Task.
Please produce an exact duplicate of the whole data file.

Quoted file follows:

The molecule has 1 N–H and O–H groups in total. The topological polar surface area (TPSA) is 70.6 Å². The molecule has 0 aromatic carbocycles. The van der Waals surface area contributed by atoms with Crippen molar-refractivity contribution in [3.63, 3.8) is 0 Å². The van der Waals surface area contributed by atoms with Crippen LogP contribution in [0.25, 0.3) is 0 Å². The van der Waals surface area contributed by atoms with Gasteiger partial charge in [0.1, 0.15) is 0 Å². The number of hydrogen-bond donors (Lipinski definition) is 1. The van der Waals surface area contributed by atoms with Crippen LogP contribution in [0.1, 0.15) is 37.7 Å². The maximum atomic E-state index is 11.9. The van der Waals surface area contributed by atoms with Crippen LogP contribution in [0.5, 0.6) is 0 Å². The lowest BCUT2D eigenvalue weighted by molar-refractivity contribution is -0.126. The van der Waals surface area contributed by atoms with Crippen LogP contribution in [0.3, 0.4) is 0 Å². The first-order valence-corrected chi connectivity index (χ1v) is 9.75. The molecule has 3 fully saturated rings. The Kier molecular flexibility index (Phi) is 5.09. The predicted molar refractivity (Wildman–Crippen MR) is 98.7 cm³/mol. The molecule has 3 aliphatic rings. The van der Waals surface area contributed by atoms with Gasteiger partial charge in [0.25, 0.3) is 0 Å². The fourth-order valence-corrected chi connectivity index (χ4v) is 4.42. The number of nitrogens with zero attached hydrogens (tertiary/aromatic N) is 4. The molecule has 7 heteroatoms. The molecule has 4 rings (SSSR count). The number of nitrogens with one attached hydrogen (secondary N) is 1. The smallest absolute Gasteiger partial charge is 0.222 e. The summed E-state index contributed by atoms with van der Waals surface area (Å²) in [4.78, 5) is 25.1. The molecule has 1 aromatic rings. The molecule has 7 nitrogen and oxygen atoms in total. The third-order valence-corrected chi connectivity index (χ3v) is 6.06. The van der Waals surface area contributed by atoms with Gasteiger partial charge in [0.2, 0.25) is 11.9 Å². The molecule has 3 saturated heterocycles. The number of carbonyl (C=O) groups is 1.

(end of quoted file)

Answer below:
The molecule has 1 N–H and O–H groups in total. The topological polar surface area (TPSA) is 70.6 Å². The molecule has 0 aromatic carbocycles. The van der Waals surface area contributed by atoms with Crippen molar-refractivity contribution in [3.63, 3.8) is 0 Å². The van der Waals surface area contributed by atoms with Crippen LogP contribution in [0.25, 0.3) is 0 Å². The van der Waals surface area contributed by atoms with Gasteiger partial charge in [0.1, 0.15) is 0 Å². The number of hydrogen-bond donors (Lipinski definition) is 1. The van der Waals surface area contributed by atoms with Crippen LogP contribution in [0.1, 0.15) is 37.7 Å². The maximum atomic E-state index is 11.9. The van der Waals surface area contributed by atoms with Crippen LogP contribution in [0.5, 0.6) is 0 Å². The lowest BCUT2D eigenvalue weighted by molar-refractivity contribution is -0.126. The van der Waals surface area contributed by atoms with Crippen LogP contribution in [0.3, 0.4) is 0 Å². The first-order valence-corrected chi connectivity index (χ1v) is 9.75. The molecule has 3 fully saturated rings. The Kier molecular flexibility index (Phi) is 5.09. The predicted molar refractivity (Wildman–Crippen MR) is 98.7 cm³/mol. The molecule has 3 aliphatic rings. The van der Waals surface area contributed by atoms with Gasteiger partial charge in [0.25, 0.3) is 0 Å². The fourth-order valence-corrected chi connectivity index (χ4v) is 4.42. The number of nitrogens with zero attached hydrogens (tertiary/aromatic N) is 4. The molecule has 7 heteroatoms. The molecule has 4 rings (SSSR count). The number of nitrogens with one attached hydrogen (secondary N) is 1. The smallest absolute Gasteiger partial charge is 0.222 e. The summed E-state index contributed by atoms with van der Waals surface area (Å²) in [4.78, 5) is 25.1. The molecule has 1 aromatic rings. The molecule has 7 nitrogen and oxygen atoms in total. The third-order valence-corrected chi connectivity index (χ3v) is 6.06. The van der Waals surface area contributed by atoms with Gasteiger partial charge in [0.2, 0.25) is 11.9 Å². The molecule has 3 saturated heterocycles. The number of carbonyl (C=O) groups is 1.